Experimentally Induced Open Pneumothorax in Horses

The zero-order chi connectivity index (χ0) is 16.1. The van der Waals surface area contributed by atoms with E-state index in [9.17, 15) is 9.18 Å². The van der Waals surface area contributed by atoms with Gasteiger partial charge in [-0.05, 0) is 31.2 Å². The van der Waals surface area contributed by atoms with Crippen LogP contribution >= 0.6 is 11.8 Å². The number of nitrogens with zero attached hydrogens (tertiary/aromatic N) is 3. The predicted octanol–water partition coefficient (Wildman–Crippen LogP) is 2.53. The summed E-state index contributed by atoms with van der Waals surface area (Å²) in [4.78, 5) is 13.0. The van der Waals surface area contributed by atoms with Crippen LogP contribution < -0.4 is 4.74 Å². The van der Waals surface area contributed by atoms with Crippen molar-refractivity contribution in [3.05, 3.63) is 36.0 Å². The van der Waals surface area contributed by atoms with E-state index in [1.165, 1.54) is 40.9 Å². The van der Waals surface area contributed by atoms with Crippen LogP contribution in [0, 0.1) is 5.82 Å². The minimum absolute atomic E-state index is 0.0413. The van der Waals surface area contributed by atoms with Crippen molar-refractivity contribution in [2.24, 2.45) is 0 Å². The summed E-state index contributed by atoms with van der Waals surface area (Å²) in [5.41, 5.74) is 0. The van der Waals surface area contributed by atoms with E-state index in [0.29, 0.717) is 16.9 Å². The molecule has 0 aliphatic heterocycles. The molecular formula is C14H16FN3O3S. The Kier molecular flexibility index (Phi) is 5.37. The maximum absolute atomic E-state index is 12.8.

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The objective of this study was to evaluate clinical and cardiovascular parameters and pleural and intra-abdominal pressures of horses after experimentally induced unilateral open pneumothorax. Prospective, experimental study—animals: seven healthy adult horses, 4 females and 3 males. Left hemithorax thoracotomy was carried out to create an open pneumothorax for 60 minutes. Pleural pressure (Ppl) was directly obtained at the midpoint of the left eighth intercostal space before thoracotomy. Esophageal pressure (Pes), arterial blood gas analysis, left ventricular function, and ultrasonographic assessment of pneumothorax extent/resolution were performed at the baseline, and 5, 10, 15, 30, 45, and 60 minutes after thoracotomy, and on the first, second, third, fifth, and seventh days postoperatively. Intra-abdominal pressure was only recorded while the pneumothorax was present. There was moderate correlation (Spearman's rs = 0.404; R2 = 0.8; P < .00001; Bland-Altman bias = −2.59; s.d. = 2.11) between Pes and Ppl. Esophageal pressure increased (P < .05) after open pneumothorax until the fifth day postoperatively. Partial pressure of oxygen in arterial blood reduced (P < .05) until the third day postoperatively when it returned to the baseline. No significant variations in PaCO2, pH in arterial blood, and in left ventricular function were appreciated. The extent of the pneumothorax was assessed by thoracic ultrasonography. Esophageal pressure, in association with blood gas analysis and thoracic ultrasonography, could be used to aid diagnosis of pneumothorax in horses. Horses tolerate open pneumothorax, with minimum cardiovascular impairment, even without aspiration of free air from within pleural space to restore thoracic wall integrity.